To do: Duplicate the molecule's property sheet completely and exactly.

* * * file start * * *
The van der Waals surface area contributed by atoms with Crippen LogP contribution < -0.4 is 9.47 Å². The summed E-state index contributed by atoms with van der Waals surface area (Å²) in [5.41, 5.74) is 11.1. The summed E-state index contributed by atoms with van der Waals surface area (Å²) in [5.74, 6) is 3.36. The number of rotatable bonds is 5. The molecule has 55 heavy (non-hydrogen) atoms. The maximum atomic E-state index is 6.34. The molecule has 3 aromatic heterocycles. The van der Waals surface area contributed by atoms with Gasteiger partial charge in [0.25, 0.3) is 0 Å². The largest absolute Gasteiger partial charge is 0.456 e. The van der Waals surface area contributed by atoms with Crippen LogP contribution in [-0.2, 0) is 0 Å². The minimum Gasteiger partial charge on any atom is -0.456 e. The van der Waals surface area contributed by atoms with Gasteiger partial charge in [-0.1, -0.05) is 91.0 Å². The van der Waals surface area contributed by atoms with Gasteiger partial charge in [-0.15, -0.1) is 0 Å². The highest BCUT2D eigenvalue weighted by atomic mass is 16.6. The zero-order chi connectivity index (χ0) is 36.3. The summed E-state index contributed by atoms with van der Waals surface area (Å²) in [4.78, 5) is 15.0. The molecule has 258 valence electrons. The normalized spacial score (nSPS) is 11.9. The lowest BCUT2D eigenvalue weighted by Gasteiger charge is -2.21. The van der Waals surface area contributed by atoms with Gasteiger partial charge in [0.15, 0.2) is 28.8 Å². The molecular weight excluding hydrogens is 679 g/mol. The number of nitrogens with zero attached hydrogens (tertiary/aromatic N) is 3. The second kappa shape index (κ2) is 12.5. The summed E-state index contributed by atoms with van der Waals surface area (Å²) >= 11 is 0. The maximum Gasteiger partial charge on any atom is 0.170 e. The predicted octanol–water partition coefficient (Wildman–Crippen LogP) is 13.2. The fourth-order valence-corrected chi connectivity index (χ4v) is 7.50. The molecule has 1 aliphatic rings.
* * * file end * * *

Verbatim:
The van der Waals surface area contributed by atoms with Crippen LogP contribution < -0.4 is 9.47 Å². The summed E-state index contributed by atoms with van der Waals surface area (Å²) in [5.41, 5.74) is 11.1. The summed E-state index contributed by atoms with van der Waals surface area (Å²) in [5.74, 6) is 3.36. The number of rotatable bonds is 5. The molecule has 55 heavy (non-hydrogen) atoms. The maximum atomic E-state index is 6.34. The molecule has 3 aromatic heterocycles. The van der Waals surface area contributed by atoms with Gasteiger partial charge in [0.25, 0.3) is 0 Å². The largest absolute Gasteiger partial charge is 0.456 e. The van der Waals surface area contributed by atoms with Crippen LogP contribution in [-0.2, 0) is 0 Å². The minimum Gasteiger partial charge on any atom is -0.456 e. The van der Waals surface area contributed by atoms with Gasteiger partial charge in [-0.1, -0.05) is 91.0 Å². The van der Waals surface area contributed by atoms with Gasteiger partial charge in [-0.15, -0.1) is 0 Å². The highest BCUT2D eigenvalue weighted by atomic mass is 16.6. The zero-order chi connectivity index (χ0) is 36.3. The summed E-state index contributed by atoms with van der Waals surface area (Å²) in [4.78, 5) is 15.0. The molecule has 258 valence electrons. The normalized spacial score (nSPS) is 11.9. The lowest BCUT2D eigenvalue weighted by Gasteiger charge is -2.21. The van der Waals surface area contributed by atoms with Gasteiger partial charge in [0.15, 0.2) is 28.8 Å². The molecular weight excluding hydrogens is 679 g/mol. The number of nitrogens with zero attached hydrogens (tertiary/aromatic N) is 3. The second kappa shape index (κ2) is 12.5. The summed E-state index contributed by atoms with van der Waals surface area (Å²) >= 11 is 0. The maximum Gasteiger partial charge on any atom is 0.170 e. The predicted octanol–water partition coefficient (Wildman–Crippen LogP) is 13.2. The fourth-order valence-corrected chi connectivity index (χ4v) is 7.50. The molecule has 1 aliphatic rings.